Diatomaceous Earth Uses: 13 Smart Ways to Use Diatomaceous Earth In Your Home

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What Is Diatomaceous Earth?

Diatomaceous earth is inert dust made of the fossilized remains of diatoms. This talc-like powder is porous, making it ideal for trapping particles. This capacity is what accounts for the wide range of diatomaceous earth’s abilities.

Diatomaceous earth is used in many commercial products such as toothpaste, lotion, polishers, filters, and non-toxic cleaners.

spoonfull of diatomaceous earth

Beyond the commercial uses, diatomaceous earth is a must-have in the home.

As an alternative to many chemical cleaners and deodorizers, you can maintain an all-natural home with these different uses for diatomaceous earth.

The name diatomaceous earth often trips people up. It sometimes gets called diatomic earth, damascus earth, diamantis earth, demetrius earth and diamond tacious earth. But it has nothing to do with diamonds!

Read on to learn more about how to use diatomaceous earth indoors.

Diatomaceous earth for ants in house

1. Diatomaceous Earth is a Natural insecticide

The best way to insect-proof your home is to seal up any cracks or crevices. Check window wells and your door to make sure everything is sealed properly.

Keep all food waste to a minimum and clean where food is likely to drop (under appliances and in your couch, if you’re prone to eating in the living room.) Generally, the best insecticide is prevention.

But if you already have pests invading your home, you can use diatomaceous earth as a natural insecticide.

2. Diatomaceous Earth is a Natural Ant Repellant

Ants are one of the most common insects to content with in the home.

How to use diatomaceous earth for ants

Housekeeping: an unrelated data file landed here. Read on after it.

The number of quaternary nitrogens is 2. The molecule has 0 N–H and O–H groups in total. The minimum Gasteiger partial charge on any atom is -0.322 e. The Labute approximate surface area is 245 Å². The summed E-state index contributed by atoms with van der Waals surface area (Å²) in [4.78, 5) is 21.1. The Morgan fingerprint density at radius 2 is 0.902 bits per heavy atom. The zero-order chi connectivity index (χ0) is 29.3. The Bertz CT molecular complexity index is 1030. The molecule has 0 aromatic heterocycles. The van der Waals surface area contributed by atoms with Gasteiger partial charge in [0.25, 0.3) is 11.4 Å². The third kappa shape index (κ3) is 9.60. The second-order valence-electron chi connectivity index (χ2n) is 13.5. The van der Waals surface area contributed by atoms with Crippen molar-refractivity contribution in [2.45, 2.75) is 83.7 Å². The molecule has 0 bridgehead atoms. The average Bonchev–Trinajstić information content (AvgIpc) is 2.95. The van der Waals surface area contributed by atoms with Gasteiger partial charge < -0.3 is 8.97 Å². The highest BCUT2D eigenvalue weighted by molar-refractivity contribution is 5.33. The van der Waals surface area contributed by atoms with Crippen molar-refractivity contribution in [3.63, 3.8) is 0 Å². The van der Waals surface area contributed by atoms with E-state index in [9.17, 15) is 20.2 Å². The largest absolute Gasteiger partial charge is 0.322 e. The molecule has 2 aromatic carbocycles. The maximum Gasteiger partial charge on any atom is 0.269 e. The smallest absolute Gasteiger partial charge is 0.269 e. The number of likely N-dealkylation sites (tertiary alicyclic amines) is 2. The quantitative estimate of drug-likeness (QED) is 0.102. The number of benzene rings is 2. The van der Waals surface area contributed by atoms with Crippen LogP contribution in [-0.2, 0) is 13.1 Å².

A natural solution is to dust diatomaceous earth in the entryways where the ants are marching in and out. Ants hate diatomaceous earth!

Simply sprinkle Diatomaceous earth on the entry and exit points where you see ants and they will dissapear.

Does diatomaceous earth kill ants?

Yes, diatomaceous earth is toxic to insects with an exoskeleton, which includes ants.
It is perfectly safe for humans and other animals.

3. Use Diatomaceous Earth to Get Rid of Bed Bugs

how to use diatomaceous earth for bed bugs

You can you diatomaceous earth for bed bugs! Bed bugs are essentially the plague in the bug world, and dust using diatomaceous earth alone will not get rid of them. It’s best to use a combination of intense cleaning, de-cluttering, and diatomaceous earth application.

Does diatomaceous earth kill bed bugs?

Yes, just like ants, bed bugs have an exoskeleton and hate diatomaceous earth.

4. Use Diatomaceous Earth to Get Rid of Cockroaches

Cockroaches hate diatomaceous earth and will avoid it!

How to get rid of cockroaches with Diatomaceous Earth

First, you need to cut off their food and water supply. Dry up any areas that are moist and check pipes and faucets to ensure no leaks. Clean up any food that has fallen down on the ground. Cockroaches are brought into your home on cardboard and paper that is used on food products. They lay their eggs and when the paper gets wet the eggs hatch into your home.

Put a sticky note wherever you’ve seen a cockroach and then dust liberally with diatomaceous earth.

diatomaceous earth deodorant

5. Use Diatomaceous Earth on bad smells

Diatomaceous earth is a natural deodorizer you can use around the home. Here are some ideas to freshen up your home with a bit of diatomaceous earth.

6. Use diatomaceous earth to keep your fridge clean

Place a cup of uncovered diatomaceous earth in the fridge to keep it smelling fresh.

7. Diatomaceous earth works on smelly shoes too!

For a pair of smelly shoes, add some diatomaceous earth to the soles and leave it for a day. After a day has passed, dump out the diatomaceous earth and your shoes won’t smell anymore.

8. Use diatomaceous earth on your carpet

How to deodorize your carpets with diatomaceous earth

If you have pets in the home, you’re no stranger to a smelly carpet. Vacuum and then dust your carpet with diatomaceous earth and use a cleaning brush to coat the carpet fibers.

Leave it overnight, up to 24 hours is best, to let it really deodorize. Before you vacuum it up, be sure to break up any big clumps to help your vacuum out.

9. Get rid of kitty litter smell

Add about a 1⁄2 cup of diatomaceous earth to the kitty litter box to deodorize and absorb up to twice its weight. Since diatomaceous earth is odorless, you won’t have to worry about your cats noticing its addition to the kitty litter.

10. Clean and deodorize your garbage can

The garbage (indoor and outdoor) accumulates horrendous odors over time. Wash the garbage can out with soap and water, and then dust the inside of the can with diatomaceous earth.

11. Food storage

You can add diatomaceous earth to grains, legumes, beans, rice, corn, and other foods to prevent clumping, germinating, or molding.